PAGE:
Access to justice

Access to justice – the so-called third pillar of the Aarhus Convention* – is widely acknowledged as being by far the weakest, least implemented part of the Convention. This is not just a problem in and of itself, but undercuts the implementation of the other two pillars, namely access to information and public participation. Where there is no legal recourse to challenge violations of these provisions, they can easily become meaningless, pure paper promises. But the access to justice pillar goes further than these two pillars – and should allow members of the public to also challenge acts and omissions by private persons and public authorities which contravene provisions of national law relating to the environment.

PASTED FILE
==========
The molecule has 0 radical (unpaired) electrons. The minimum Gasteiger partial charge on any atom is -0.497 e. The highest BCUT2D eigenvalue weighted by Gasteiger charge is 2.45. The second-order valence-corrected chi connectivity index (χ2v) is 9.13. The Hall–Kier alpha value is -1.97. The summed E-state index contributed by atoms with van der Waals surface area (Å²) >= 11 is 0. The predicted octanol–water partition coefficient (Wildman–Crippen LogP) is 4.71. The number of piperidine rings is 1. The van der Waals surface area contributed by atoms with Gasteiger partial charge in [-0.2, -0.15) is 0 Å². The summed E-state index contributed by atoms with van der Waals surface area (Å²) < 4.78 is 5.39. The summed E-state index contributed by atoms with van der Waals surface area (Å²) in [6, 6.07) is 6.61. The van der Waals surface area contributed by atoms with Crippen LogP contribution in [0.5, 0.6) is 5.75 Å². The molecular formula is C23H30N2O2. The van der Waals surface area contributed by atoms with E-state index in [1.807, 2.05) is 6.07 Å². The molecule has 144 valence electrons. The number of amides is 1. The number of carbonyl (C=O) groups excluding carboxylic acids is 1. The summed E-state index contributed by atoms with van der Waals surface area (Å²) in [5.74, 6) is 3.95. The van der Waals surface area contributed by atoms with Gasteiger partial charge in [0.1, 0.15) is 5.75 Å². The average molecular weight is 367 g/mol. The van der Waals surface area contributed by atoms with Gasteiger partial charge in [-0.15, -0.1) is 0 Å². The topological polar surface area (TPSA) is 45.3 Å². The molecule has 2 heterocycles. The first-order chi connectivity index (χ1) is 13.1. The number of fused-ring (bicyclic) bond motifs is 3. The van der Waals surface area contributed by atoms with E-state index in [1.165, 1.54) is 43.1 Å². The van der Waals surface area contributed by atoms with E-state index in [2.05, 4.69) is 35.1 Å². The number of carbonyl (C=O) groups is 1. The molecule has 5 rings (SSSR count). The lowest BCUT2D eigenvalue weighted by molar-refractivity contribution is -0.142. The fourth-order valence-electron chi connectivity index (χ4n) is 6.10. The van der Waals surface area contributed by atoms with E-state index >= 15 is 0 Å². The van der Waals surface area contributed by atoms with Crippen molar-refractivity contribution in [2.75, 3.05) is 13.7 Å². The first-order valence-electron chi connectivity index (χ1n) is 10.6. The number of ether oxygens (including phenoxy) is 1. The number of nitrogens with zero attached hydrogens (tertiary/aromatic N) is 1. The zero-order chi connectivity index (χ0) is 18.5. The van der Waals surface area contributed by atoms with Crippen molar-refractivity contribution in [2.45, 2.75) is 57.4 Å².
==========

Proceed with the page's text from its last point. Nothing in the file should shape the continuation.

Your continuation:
It is about whether NGOs or individuals can make the government live up to its promises to clean the air so that people’s health isn’t damaged; to ensure that traffic and waste don’t overwhelm cities; to ensure that polluters have to pay for the damage they caused.

*The Aarhus Convention, which was signed in 1998 and entered into force in 2001, has represented something quite incredible from its very first inception, namely an instrument linking environmental rights and human rights. The Convention is essentially built on three pillars: (1) access to information; (2) public participation in decisions on specific activities; and (3) access to justice.